Steven Spielberg’s West Side Story Pulls No Punches In New Trailer

Rachel Zegler as Maria in 20th Century Studios’ WEST SIDE STORY. Photo courtesy of 20th Century Studios. © 2021 20th Century Studios. All Rights Reserved.

 

Walt Disney Company recently released a new trailer, poster, and stills for Academy Award® winning director Steven Spielbergs film adaptation of the musical West Side Story, which will open only in cinemas on Boxing Day, 2021.

Directed by Academy Award® winner Steven Spielberg, from a screenplay by Pulitzer Prize and Tony Award® winner Tony Kushner, West Side Story” tells the classic tale of fierce rivalries and young love in 1957 New York City. This reimagining of the beloved musical stars Ansel Elgort (Tony); Rachel Zegler (María); Ariana DeBose (Anita); David Alvarez (Bernardo); Mike Faist (Riff); Josh Andrés Rivera (Chino); Ana Isabelle (Rosalía); Corey Stoll (Lieutenant Schrank); Brian dArcy James (Officer Krupke); and Rita Moreno (as Valentina, who owns the corner store in which Tony works). Moreno  one of only three artists to be honored with Academy®, Emmy®, GRAMMY®, Tony®, and Peabody Awards  also serves as one of the films executive producers.

Bringing together the best of both Broadway and Hollywood, the films creative team includes Kushner, who also serves as an executive producer; Tony Award® winner Justin Peck, who choreographed the musical numbers in the film; renowned Los Angeles Philharmonic conductor and GRAMMY Award® winner Gustavo Dudamel, who helmed the recording of the iconic score; Academy Award®-nominated composer and conductor David Newman (Anastasia), who arranged the score; Tony Award®-winning composer Jeanine Tesori (Fun Home,” “Thoroughly Modern Millie), who supervised the cast on vocals; and Grammy®-nominated music supervisor Matt Sullivan (Beauty and the Beast,” “Chicago), who served as executive music producer for the film. The film is produced by Spielberg, Academy Award®-nominated producer Kristie Macosko Krieger and Tony Award®-winning producer Kevin McCollum. West Side Story has been adapted for the screen from the original 1957 Broadway show, with a book by Arthur Laurents, music by Leonard Bernstein, lyrics by Stephen Sondheim, and concept, direction, and choreography by Jerome Robbins.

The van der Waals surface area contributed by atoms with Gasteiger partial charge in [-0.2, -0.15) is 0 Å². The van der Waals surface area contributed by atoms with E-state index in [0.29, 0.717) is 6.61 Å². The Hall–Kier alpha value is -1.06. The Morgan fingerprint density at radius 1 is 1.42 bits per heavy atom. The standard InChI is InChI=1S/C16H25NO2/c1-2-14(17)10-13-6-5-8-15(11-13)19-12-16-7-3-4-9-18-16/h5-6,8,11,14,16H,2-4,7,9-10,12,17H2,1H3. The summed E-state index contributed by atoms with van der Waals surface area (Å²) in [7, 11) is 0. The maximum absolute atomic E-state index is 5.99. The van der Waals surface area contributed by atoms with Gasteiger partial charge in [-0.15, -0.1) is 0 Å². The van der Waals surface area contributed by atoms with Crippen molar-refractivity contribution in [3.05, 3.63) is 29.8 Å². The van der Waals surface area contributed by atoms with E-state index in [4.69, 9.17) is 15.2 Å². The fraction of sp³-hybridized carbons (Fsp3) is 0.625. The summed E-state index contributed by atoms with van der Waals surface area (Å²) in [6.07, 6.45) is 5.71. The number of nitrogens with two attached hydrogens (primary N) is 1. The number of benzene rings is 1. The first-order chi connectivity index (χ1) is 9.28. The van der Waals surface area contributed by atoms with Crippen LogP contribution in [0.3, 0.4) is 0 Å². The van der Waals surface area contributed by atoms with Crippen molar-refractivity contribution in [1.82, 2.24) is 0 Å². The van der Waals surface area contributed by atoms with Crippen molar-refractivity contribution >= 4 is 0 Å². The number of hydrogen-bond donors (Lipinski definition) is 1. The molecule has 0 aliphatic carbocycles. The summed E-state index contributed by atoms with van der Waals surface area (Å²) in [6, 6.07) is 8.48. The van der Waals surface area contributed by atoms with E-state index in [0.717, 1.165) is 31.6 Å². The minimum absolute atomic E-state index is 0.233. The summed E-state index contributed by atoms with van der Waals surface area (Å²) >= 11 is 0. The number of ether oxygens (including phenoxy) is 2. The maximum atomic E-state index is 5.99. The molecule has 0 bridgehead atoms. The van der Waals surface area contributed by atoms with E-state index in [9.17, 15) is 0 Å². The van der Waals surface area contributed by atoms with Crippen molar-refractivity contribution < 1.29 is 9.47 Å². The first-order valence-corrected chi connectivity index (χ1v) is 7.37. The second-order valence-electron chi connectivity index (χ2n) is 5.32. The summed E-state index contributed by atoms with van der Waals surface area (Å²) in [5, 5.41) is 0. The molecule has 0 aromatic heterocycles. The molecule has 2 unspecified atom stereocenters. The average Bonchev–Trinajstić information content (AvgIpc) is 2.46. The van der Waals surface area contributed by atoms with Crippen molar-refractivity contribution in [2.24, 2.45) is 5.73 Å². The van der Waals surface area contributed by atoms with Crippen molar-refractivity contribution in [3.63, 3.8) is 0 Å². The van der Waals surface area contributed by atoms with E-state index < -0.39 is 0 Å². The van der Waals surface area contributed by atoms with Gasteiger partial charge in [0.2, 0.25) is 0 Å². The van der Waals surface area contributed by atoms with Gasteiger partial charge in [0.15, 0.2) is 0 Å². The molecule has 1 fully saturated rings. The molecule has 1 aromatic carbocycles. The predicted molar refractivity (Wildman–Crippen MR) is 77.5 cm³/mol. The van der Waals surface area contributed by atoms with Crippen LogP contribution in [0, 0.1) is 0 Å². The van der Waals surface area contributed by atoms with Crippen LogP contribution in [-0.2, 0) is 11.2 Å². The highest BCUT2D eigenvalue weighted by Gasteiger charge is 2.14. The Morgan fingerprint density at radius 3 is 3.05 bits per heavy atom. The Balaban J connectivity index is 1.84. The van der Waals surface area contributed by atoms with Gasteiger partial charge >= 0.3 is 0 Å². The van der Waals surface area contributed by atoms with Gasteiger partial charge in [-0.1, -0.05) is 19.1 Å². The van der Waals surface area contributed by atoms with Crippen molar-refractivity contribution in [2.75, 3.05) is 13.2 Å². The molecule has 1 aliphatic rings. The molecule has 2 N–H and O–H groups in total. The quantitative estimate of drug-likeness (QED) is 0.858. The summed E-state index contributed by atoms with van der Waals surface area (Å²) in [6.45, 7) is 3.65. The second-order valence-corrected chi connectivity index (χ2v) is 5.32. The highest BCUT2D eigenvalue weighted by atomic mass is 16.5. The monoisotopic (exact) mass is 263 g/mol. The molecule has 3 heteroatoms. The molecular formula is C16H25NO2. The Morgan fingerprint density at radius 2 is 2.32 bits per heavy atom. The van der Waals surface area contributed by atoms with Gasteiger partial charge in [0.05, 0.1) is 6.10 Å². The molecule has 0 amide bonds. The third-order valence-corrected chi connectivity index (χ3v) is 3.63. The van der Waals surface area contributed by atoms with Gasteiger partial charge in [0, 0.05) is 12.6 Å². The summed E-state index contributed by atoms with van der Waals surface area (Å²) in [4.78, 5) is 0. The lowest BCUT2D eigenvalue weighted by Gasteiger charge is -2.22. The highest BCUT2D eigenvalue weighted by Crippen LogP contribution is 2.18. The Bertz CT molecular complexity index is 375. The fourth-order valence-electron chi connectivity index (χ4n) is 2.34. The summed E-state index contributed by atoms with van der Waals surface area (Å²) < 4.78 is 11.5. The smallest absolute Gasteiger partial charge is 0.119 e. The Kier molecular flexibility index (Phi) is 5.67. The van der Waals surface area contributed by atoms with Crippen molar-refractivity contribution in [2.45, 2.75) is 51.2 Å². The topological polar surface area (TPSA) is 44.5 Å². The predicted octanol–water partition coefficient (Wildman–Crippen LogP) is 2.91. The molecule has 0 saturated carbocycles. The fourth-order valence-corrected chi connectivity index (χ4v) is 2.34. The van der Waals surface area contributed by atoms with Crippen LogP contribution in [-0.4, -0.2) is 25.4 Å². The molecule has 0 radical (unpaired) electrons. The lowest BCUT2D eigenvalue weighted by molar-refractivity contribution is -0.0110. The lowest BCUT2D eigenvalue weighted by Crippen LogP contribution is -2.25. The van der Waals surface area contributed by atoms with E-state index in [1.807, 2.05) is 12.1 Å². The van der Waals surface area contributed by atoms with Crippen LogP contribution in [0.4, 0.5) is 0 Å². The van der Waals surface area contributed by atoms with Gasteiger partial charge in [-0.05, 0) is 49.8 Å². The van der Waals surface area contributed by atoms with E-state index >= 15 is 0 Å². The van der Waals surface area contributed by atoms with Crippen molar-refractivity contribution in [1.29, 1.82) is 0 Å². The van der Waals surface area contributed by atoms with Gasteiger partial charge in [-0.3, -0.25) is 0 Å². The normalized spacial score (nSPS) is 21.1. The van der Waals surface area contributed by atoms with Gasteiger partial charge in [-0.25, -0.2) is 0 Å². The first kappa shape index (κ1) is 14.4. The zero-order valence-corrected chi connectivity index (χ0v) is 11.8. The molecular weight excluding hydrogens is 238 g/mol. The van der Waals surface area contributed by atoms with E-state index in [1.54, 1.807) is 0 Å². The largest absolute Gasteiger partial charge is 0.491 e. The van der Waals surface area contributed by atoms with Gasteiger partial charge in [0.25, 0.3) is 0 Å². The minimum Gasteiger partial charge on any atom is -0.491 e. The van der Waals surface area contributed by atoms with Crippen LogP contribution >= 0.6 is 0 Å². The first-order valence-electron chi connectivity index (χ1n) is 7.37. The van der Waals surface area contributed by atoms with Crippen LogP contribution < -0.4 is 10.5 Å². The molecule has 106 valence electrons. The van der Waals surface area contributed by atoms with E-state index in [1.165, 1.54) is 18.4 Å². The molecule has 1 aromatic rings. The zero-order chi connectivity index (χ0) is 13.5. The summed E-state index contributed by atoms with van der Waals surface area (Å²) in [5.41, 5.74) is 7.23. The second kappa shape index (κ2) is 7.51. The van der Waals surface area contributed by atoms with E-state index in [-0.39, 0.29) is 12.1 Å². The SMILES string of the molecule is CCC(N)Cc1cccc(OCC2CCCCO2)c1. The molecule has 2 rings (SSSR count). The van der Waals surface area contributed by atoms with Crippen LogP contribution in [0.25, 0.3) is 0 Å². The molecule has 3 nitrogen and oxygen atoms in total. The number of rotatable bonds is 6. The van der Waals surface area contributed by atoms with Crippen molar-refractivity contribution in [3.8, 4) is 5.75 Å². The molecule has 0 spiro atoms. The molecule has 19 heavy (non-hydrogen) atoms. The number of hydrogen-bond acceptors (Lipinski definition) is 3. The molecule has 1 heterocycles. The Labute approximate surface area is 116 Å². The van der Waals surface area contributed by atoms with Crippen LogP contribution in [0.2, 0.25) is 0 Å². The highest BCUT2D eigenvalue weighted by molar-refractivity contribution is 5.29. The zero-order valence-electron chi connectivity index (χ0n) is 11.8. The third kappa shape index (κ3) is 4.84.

From 20th Century Studios, The Walt Disney Company will release West Side Story” in Australian cinemas on Boxing Day, 2021. Check out the trailer below: